Abraham Paulous Challenges the Immigration to Incarceration Pipeline
Abraham Paulous, Executive Director of Families for Freedom, tracks the concepts of “citizenship,” “documentation,” and the changing face of immigration throughout American history. He shares his own experience as an Eritrean refugee and his time at Rikers as evidence of the inextricable link between the immigration and criminal justice systems, and to challenge the laws and policies that criminalize color and poverty.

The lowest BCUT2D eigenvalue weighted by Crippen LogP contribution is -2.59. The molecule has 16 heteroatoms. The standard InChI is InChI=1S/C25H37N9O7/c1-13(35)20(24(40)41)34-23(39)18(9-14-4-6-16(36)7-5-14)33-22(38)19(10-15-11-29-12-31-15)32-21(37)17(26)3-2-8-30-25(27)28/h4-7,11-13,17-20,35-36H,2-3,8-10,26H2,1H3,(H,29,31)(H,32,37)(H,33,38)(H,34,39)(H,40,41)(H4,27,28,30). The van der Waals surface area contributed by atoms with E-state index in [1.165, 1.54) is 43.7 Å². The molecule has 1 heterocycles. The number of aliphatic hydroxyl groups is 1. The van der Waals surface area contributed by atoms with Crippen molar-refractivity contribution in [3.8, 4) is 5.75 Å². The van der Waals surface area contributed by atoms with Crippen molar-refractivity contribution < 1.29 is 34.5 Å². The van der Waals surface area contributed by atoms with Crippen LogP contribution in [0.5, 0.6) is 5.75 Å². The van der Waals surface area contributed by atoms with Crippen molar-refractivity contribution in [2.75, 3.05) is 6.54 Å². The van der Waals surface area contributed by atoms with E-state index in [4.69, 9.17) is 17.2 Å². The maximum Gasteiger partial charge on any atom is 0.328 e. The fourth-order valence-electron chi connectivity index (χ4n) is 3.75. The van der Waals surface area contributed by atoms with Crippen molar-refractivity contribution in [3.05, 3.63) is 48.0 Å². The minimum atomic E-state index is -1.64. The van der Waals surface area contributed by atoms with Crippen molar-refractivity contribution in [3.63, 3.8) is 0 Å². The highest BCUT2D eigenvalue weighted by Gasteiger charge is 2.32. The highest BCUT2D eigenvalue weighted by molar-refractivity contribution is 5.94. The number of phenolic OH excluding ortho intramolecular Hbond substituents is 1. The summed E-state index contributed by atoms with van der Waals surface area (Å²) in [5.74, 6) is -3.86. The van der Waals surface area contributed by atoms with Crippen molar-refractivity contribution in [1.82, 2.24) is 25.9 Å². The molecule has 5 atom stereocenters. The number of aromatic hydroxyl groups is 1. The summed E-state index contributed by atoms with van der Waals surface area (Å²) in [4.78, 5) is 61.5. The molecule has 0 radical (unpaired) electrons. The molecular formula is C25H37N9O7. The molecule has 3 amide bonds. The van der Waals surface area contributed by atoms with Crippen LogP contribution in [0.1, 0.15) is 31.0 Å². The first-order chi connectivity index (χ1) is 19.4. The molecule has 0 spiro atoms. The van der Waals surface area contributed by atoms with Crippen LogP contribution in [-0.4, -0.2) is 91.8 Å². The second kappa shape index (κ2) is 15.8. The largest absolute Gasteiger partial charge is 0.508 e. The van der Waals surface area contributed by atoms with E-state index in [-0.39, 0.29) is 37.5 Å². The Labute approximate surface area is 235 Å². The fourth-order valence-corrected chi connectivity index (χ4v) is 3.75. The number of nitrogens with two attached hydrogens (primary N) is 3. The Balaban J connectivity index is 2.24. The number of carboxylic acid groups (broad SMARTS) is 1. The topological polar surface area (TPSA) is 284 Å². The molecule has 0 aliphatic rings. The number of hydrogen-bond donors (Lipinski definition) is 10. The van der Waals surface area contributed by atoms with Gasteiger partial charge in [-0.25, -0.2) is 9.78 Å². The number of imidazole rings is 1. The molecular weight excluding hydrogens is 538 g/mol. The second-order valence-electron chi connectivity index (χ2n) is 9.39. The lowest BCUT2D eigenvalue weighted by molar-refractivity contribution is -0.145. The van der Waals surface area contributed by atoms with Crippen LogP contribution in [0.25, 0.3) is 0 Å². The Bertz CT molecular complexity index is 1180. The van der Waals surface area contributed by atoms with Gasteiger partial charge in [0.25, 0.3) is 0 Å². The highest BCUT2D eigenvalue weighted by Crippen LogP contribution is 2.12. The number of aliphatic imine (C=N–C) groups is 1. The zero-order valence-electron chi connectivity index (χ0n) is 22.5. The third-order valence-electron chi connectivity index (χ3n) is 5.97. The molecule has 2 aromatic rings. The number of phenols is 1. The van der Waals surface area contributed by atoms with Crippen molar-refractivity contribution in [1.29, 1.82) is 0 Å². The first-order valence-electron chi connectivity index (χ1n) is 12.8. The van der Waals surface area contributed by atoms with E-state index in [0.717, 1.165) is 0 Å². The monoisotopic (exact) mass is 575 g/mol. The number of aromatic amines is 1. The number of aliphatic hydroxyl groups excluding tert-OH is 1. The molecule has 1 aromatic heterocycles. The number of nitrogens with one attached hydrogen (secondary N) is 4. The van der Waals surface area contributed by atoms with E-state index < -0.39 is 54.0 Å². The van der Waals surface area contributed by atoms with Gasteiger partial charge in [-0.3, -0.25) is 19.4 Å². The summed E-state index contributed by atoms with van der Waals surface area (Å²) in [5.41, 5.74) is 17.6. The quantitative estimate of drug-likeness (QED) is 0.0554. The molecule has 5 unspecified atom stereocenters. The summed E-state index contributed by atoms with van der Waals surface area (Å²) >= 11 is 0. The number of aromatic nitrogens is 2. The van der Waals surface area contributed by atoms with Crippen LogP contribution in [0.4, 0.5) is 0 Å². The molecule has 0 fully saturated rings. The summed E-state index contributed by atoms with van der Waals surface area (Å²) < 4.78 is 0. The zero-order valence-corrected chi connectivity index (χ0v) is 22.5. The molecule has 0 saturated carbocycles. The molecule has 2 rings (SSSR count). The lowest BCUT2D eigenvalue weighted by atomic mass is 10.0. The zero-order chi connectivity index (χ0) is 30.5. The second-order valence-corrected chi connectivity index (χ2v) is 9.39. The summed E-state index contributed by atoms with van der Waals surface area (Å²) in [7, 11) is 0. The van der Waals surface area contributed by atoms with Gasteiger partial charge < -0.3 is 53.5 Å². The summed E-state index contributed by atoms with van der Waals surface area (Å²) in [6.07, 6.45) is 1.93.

This PhilTalk opened “Is Immigration Detention the New Incarceration Boom?”- the second program in Philanthropy New York’s four-part “Ending the Criminalization of Poverty” series. The program challenged grantmakers to see justice reform and immigration as part of the same equation, and explored the laws and policies that force approximately 40,000 immigrants -undocumented and documented alike- to sleep in county jails, and federal and privately run prison facilities every night. Central to the conversation were the current and expected changes under a federal administration unwelcoming of a pro-justice reform and immigration agenda- including the increasingly frequent Immigration and Customs Enforcement (ICE) raids, the recent executive orders, and threats to sanctuary city funding.